Usually the “author” of a work owns copyright, but an exception is created in the case of employment in which the employer is presumed to own copyright provided the work was “made in the course of employment”. See for example Hanis v. Teevan, where the Court of Appeal ruled that Western Ontario University owned software developed by its employees. Therefore, if taking photographs fell within Ella’s job functions, her employer would own the photos, unless there was some agreement otherwise.
However, if taking photos was not part of Ella’s job functions, and she just happened to snap a photo while at work, that photo would not have been made “in the course of employment”. Ella would own that photo.
Note though that if Ella was an independent contractor and not an employee, she would be presumed to own the photo, unless there was an agreement in writing (s. 13(4)) otherwise. Also, even if an employer owns the work, the author/photographer retains a legal right known as moral rights. Moral rights reserve a certain limited bundle of rights to the original author over the “integrity” of the work (Section 14.1). The moral rights provisions would grant Ella the right to credit for the photo, for example, and certain rights to prevent the use of the photo in commercial activities over which she objected. Moral rights can be waived by express agreement. That’s why some employment contracts include clauses saying that the employee waives his or her moral rights over works created in the course of employment.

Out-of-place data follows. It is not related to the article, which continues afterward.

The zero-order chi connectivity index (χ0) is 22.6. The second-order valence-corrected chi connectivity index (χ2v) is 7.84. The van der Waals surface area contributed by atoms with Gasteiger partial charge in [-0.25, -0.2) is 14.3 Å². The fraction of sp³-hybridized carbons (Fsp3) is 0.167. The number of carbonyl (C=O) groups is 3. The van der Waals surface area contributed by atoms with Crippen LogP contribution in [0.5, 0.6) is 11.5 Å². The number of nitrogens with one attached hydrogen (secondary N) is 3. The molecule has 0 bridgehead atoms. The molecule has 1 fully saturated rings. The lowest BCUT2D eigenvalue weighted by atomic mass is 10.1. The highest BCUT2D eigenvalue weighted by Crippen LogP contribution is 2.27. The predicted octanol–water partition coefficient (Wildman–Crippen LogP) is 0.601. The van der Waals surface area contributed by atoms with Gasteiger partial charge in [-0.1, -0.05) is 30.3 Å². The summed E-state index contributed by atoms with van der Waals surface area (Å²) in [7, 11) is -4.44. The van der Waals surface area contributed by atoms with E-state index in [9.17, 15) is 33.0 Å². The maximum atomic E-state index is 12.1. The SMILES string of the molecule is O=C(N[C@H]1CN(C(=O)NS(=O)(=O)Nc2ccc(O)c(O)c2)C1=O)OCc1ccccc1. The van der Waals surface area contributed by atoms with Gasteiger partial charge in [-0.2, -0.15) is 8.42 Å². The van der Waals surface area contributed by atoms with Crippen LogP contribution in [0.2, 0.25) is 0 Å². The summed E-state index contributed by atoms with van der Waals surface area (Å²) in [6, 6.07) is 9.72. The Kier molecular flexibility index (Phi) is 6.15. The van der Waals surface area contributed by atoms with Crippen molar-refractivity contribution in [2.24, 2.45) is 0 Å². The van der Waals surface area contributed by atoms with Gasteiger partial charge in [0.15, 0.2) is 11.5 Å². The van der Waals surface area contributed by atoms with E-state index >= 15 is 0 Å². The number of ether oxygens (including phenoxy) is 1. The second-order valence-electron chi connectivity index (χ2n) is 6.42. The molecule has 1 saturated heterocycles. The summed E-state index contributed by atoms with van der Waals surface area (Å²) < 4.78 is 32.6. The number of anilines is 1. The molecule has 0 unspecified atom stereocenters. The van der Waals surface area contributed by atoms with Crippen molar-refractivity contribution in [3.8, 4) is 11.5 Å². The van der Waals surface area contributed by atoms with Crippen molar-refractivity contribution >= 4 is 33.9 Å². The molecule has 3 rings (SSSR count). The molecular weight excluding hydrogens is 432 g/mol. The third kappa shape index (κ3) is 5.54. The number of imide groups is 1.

You can read the application of the moral rights provisions to an employment situation in this case called Dolmage v. Erskine, in which the employer was found to have violated the employee’s moral rights over a case study he wrote when it reduced his credit form author to “prepared by”.
The moral of the story is that, under Canadian law, an employer is presumed to own work created by an employee “in the course of their employment”, unless there is agreement otherwise. However, there can be interesting disputes over the meaning of “in the course of employment”. For example, Chapter 32 of my text opens with discussion of a colossal American battle over the ownership of the Bratz doll, which was created by an employee of Mattel whose job it was to design clothes for Barbie. Are you kidding me? What a great teaching case. Does Mattel own the Bratz doll created by its employee? The answer is discussed in Box 32.1 on p. 422.
Issue for Discussion
The Copyright Act presumes that the author of a work owns it, but then reverses that presumption in the case of employment, granting presumptive ownership to the employer when the work is created in the course of employment. Is that a reasonable approach, in your opinion?
Can you think of other situations in which the law is concerned with the question of whether something was done “in the course of employment”?
Cross-Reference to Law of Work Book
Chapter 32 examines copyright, patents, trade secrets, and other forms of intellectual property in relation to employment and work.